I began keeping a reading journal several years before I began blogging. I find it interesting to sift through my thoughts of books that I read back then. My reviews were often brief and contained little substance, but I thought it'd be fun to document them here on my blog as well as share them with you. The first half of 2006 seemed to be my time for series reading. I read quite a few books by Alexander McCall Smith during that time. Here are some of my reviews from 2006:
Fiction; 227 pgs
Spending time with Mma Ramotswe was refreshing and fun. The main character in the No. #1 Ladies’ Detective Agency series was her usual charming self. With the aid of her capable assistant detective, Mma Makutsi, there is not much that Mma Ramotswe can’t do. In the third book of the series, the detectives are asked to uncover a plot to poison the brother of a well-known government man as well as determine the integrity of several contestants in an upcoming beauty pageant. There is simplicity about the characters and the way Mr. Smith tells his story and yet it is so full of common sense and wisdom just the same. It was impossible not to laugh out loud throughout the book and even shed a tear near the end.
Anchor, 2002Fiction; 191 pgs
A new detective has opened up his own business in town; Mma Makutsi decides to start her own business to earn extra money; Mr. J.L.B. Matekoni has yet to set a date for the wedding; and Mma Ramotswe is asked to locate a couple of women from a man’s past. Alexander McCall Smith’s fourth novel in the No. 1 Ladies’ Detective Agency series was a pleasant way to spend time. It’s hard not to like Mma Ramotswe and the other characters in the series. Although not quite as enjoyable as the third book in the series, I did like the book.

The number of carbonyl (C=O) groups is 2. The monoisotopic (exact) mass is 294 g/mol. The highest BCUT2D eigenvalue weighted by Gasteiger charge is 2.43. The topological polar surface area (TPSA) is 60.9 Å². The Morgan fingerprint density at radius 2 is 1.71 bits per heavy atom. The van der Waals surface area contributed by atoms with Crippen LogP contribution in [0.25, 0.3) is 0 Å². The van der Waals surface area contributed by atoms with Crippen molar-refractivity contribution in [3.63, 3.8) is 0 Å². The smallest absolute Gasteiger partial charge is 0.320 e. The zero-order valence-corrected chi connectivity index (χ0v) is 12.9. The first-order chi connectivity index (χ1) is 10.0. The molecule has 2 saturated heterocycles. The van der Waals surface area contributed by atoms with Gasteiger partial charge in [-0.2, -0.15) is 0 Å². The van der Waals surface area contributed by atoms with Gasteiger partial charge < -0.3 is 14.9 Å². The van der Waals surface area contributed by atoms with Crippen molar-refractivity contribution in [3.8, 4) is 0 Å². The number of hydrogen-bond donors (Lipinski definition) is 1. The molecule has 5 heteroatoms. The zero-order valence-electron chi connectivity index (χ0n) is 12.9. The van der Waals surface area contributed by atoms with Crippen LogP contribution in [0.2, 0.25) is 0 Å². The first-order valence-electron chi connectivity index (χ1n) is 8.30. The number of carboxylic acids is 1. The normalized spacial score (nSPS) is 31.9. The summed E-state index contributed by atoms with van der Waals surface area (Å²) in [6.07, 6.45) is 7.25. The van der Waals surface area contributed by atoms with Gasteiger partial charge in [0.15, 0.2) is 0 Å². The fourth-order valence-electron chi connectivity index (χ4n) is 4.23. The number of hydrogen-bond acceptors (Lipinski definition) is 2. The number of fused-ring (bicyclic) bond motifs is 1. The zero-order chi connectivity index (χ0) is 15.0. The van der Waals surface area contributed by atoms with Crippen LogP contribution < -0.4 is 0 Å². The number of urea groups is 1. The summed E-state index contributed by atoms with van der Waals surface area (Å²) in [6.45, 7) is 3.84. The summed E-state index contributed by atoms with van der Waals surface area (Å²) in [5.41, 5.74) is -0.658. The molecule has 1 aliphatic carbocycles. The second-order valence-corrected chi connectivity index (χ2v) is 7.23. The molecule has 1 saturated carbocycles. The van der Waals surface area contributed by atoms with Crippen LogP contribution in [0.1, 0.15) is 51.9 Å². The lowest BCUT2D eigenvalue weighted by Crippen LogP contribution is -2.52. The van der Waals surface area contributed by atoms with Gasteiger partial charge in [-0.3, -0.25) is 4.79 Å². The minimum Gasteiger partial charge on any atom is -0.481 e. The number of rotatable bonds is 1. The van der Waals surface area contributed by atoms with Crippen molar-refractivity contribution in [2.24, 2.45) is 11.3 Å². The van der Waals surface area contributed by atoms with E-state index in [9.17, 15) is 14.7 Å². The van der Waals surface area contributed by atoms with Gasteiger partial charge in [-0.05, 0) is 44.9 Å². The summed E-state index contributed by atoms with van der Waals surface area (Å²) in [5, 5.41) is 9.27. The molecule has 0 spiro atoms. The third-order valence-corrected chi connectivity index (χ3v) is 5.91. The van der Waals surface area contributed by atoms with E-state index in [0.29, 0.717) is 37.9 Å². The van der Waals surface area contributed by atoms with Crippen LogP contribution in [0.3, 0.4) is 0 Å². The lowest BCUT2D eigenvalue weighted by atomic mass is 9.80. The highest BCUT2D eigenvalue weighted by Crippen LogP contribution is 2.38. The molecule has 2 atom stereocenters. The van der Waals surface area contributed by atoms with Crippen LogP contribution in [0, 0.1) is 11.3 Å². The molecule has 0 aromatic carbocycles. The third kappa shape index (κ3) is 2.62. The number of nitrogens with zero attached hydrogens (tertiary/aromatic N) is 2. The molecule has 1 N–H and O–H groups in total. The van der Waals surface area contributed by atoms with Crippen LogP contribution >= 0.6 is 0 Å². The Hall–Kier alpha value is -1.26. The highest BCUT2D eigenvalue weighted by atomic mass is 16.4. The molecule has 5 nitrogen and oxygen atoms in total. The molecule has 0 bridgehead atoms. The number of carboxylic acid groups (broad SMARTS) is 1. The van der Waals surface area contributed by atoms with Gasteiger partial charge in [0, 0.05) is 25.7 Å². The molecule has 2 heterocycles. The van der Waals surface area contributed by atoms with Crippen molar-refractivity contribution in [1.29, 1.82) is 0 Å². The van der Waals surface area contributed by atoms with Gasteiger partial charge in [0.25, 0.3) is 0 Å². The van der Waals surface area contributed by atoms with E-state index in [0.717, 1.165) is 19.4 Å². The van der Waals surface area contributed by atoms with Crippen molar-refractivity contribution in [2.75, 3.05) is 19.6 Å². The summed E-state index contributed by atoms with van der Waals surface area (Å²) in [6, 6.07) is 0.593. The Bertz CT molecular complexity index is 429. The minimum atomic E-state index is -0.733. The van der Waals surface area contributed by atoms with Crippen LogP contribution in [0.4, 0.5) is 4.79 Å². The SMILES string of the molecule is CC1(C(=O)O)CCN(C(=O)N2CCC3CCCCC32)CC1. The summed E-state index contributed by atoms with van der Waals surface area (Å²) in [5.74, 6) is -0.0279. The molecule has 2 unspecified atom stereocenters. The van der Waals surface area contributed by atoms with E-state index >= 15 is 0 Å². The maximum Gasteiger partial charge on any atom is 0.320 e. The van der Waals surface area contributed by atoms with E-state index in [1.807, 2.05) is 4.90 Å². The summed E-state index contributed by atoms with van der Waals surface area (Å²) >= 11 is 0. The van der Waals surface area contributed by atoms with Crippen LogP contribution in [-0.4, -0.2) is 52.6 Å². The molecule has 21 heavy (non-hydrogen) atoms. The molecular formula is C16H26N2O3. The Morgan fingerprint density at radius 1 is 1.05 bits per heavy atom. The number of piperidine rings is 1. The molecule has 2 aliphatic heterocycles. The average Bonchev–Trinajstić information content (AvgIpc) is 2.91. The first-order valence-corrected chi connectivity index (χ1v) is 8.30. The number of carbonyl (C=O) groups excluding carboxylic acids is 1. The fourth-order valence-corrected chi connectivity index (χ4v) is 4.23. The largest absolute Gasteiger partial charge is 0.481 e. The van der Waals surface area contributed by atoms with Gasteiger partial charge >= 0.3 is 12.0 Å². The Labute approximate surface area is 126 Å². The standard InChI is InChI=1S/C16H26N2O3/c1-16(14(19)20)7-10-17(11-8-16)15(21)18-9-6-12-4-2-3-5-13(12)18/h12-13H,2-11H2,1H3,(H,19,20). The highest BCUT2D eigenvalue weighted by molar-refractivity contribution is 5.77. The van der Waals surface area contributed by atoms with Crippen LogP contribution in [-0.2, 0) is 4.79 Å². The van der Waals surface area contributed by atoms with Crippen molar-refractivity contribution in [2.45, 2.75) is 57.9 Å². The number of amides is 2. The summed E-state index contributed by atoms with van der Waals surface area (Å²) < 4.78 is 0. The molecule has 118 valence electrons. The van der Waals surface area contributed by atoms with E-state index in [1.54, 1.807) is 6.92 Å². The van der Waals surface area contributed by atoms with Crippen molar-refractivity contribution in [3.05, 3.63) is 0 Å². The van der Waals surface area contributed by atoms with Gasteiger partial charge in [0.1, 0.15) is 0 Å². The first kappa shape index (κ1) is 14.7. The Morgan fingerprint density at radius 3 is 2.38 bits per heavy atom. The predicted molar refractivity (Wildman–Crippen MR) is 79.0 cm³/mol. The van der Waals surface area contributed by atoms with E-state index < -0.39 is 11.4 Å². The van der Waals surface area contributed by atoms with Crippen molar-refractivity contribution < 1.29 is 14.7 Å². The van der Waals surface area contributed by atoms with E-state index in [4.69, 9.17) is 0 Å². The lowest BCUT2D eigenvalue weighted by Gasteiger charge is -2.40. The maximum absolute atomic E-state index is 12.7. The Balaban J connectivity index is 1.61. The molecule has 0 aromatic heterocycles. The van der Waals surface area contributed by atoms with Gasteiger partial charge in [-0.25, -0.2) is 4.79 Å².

Anchor, 2003Fiction; 198 pgs
The Full Cupboard of Life was a delightful little book. Mr. Smith brings back the wonderful characters in the fifth installment of the No. 1 Ladies’ Detective Agency. This time around, Mma Ramotswe is called upon to determine which of a wealthy woman’s suitors has good intentions when it comes to marrying her. There is also the little concern of a parachute jump fundraiser which Mma Ramotswe’s fiancée J.L.B. Matekoni has been recruited to participate. The ending of the novel was a pleasant surprise. I enjoyed spending time in Botswana with old friends, and as usual, Mr. Smith has created an easy going and heartwarming novel that leaves behind a feeling of satisfaction and happiness.
Anchor, 2004Fiction; 233 pgs
Although more melancholy than previous books in the No. 1 Ladies’ Detective Agency by Alexander McCall Smith, In the Company of Cheerful Ladies is my favorite in the series so far. The themes of the various stories throughout the book seemed to be in a similar vein, more so than in previous books. I felt that I was given a closer look into the lives of the characters, including the lead character, Mma Ramotswe, as she comes face to face with a person much better forgotten from her past. Assistant Detective Mma Makutsi continues to gain my admiration in each book as she shows off her skill at observation and assisting her friends. In this, the 6th novel in the series, Mma Makutsi takes up dancing lessons, the older apprentice quits his job to be with a wealthy older woman, and a couple of charming new characters are introduced. Mr. Smith has written another light hearted and enjoyable novel that kept me entertained and wanting to read more.
Anchor, 2006Fiction; 227 pgs
Author Alexander McCall Smith has written another enjoyable novel about the characters from the No. 1 Ladies’ Detective Agency series. In the 7th installment in the series, Mma Ramotswe and friends investigate the cause for unease in a nearby town, a doctor whose behavior is questionable, and the source behind a blackmail threat. On the personal front, Mma Ramotswe considers going on a diet and Mma Makutsi fears she’s lost her fiancé when she tells him she’s a feminist. As with previous books in the series, Blue Shoes and Happiness made for a relaxing reading experience as I visited with my old friends in Botswana. The Africa that Mma Ramostwe lives in seems so beautiful. It’s hard not to love the charm of the people and the country as portrayed by Mr. Smith.